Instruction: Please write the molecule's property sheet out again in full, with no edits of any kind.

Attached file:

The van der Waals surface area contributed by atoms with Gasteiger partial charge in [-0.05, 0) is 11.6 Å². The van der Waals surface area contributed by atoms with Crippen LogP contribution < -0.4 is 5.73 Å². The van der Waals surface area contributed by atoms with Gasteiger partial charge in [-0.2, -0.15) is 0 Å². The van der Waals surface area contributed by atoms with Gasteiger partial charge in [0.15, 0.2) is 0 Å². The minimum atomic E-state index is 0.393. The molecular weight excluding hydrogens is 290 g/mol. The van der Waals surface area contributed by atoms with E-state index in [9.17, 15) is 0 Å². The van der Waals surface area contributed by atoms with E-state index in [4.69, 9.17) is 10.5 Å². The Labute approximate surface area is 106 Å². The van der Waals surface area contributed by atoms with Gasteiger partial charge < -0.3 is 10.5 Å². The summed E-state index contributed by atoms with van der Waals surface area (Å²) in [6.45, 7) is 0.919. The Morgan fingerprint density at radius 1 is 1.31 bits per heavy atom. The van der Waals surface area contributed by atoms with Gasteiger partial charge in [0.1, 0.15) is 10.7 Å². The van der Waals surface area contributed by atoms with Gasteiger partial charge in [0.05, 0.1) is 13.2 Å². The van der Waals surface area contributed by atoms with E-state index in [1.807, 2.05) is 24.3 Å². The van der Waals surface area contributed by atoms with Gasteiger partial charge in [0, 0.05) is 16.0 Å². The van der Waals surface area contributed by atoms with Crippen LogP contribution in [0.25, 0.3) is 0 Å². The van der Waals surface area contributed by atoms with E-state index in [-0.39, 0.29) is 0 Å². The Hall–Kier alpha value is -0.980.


The van der Waals surface area contributed by atoms with Gasteiger partial charge in [-0.05, 0) is 11.6 Å². The van der Waals surface area contributed by atoms with Crippen LogP contribution < -0.4 is 5.73 Å². The van der Waals surface area contributed by atoms with Gasteiger partial charge in [-0.2, -0.15) is 0 Å². The van der Waals surface area contributed by atoms with Gasteiger partial charge in [0.15, 0.2) is 0 Å². The minimum atomic E-state index is 0.393. The molecular weight excluding hydrogens is 290 g/mol. The van der Waals surface area contributed by atoms with E-state index in [9.17, 15) is 0 Å². The van der Waals surface area contributed by atoms with E-state index in [4.69, 9.17) is 10.5 Å². The Labute approximate surface area is 106 Å². The van der Waals surface area contributed by atoms with Gasteiger partial charge < -0.3 is 10.5 Å². The summed E-state index contributed by atoms with van der Waals surface area (Å²) in [6.45, 7) is 0.919. The Morgan fingerprint density at radius 1 is 1.31 bits per heavy atom. The van der Waals surface area contributed by atoms with Gasteiger partial charge in [0.1, 0.15) is 10.7 Å². The van der Waals surface area contributed by atoms with Gasteiger partial charge in [0.05, 0.1) is 13.2 Å². The van der Waals surface area contributed by atoms with E-state index in [1.807, 2.05) is 24.3 Å². The van der Waals surface area contributed by atoms with Gasteiger partial charge in [0, 0.05) is 16.0 Å². The van der Waals surface area contributed by atoms with Crippen LogP contribution in [0.25, 0.3) is 0 Å². The van der Waals surface area contributed by atoms with E-state index in [-0.39, 0.29) is 0 Å². The Hall–Kier alpha value is -0.980.